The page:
In support of the thrust to “mainstream extractives transparency at the subnational or local level,” the Manila and Southern Tagalog cluster of various government agencies, local government units (LGUs), civil society organizations (CSOs), Indigenous Peoples (IP) organizations, academe, and extractive companies gathered for the Philippine Extractive Industries Transparency Initiative (PH-EITI) Roadshow 2018 held at Pan Pacific Manila, July 9.
Themed “Moving Beyond Transparency: Integrating Extractives Disclosure and Dialogue in Local Development,” this event presented the key findings of the fourth PH-EITI report entitled “Moving Beyond Transparency: the Fourth PH-EITI Report (FY 2015-2016)” which covered 28 metallic and seven non-metallic mining companies, five oil and gas companies, eight national government agencies (NGAs), and 61 LGUs.
According to the 4th PH-EITI Country Report, mining and quarrying contributed 0.6 percent, while oil and gas contributed 0.19 percent of the country’s gross domestic product (GDP) in 2016.
“Reconciled revenues exhibited a sharp downturn from 2014 due to falling prices of commodities. Both metallic and oil and gas revenues trimmed on average by half for oil and gas, and 41 percent for the metallic sector,” the report added.
For 2016, the Department of Energy collected 48.15 percent of the total reconciled revenues followed by the Bureau of Internal Revenue with 43.65 percent, Mines and Geosciences Bureau (MGB) (3.05 percent), LGUs (2.60 percent), Bureau of Customs (1.99 percent), and the National Commission on Indigenous Peoples (0.56 percent).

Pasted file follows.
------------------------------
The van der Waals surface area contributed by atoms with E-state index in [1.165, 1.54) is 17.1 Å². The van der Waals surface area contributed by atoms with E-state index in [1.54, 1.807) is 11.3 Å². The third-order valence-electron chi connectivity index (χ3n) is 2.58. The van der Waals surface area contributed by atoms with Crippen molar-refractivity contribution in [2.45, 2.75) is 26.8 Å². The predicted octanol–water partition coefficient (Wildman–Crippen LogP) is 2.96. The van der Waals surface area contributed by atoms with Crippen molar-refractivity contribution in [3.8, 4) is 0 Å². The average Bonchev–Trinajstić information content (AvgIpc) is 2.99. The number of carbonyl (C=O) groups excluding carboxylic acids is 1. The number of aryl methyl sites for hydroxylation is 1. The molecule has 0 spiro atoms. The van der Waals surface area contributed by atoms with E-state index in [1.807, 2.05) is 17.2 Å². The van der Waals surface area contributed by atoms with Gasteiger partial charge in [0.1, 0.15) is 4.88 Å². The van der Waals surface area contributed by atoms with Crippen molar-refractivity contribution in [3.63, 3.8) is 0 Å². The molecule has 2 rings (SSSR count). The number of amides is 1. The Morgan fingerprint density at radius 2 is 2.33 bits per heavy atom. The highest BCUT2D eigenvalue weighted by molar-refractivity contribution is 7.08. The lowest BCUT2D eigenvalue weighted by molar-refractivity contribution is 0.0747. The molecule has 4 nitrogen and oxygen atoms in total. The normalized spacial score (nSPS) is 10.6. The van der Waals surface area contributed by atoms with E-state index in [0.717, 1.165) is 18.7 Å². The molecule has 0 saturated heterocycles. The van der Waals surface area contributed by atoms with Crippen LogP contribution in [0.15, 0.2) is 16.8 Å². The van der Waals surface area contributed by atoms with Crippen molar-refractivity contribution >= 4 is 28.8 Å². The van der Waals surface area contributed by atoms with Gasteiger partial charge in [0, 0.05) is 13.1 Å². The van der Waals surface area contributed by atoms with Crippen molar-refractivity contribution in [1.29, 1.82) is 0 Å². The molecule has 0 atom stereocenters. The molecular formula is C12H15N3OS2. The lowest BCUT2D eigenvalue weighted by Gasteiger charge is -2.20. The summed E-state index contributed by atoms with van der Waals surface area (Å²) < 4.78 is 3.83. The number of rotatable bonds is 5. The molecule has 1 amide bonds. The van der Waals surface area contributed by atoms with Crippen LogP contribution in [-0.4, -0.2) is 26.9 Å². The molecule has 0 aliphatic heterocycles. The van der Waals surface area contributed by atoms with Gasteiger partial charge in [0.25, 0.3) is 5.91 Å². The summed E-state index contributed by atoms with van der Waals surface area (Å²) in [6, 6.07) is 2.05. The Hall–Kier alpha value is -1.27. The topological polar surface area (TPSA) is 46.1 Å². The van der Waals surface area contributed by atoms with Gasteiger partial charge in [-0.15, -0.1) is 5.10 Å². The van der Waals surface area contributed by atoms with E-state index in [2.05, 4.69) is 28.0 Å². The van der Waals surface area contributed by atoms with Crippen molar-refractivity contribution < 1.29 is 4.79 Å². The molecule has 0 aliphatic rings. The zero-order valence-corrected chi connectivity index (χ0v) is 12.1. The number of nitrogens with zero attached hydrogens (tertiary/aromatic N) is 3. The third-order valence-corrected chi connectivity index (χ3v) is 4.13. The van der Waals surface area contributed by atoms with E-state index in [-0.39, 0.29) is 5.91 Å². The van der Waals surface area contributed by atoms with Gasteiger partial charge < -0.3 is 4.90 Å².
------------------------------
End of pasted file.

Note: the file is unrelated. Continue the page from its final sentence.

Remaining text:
The relevance of transparency in the local development process was highlighted during the panel discussion composed of Atty. Teodoro Jose Matta, Legal Officer of the Province of Palawan and Vice Chairperson of the Provincial Mining Regulatory Board (PMRB); Hon. Crispin Lumba Jr., Vice Mayor of Narra Municipality in Palawan; Engr. Roland de Jesus, MGB MIMAROPA Regional Director and PMRB Chairperson; Atty. Ronald Rex Recidoro, Chamber of Mines of the Philippines Executive Director, and PH-EITI MSG member; Engr. Rufino Bomasang, Petroleum Association of the Philippines Chairperson; and Ms. Maria Kristina Pimentel, Bantay Kita-PWYP National Coordinator and PH-EITI MSG member.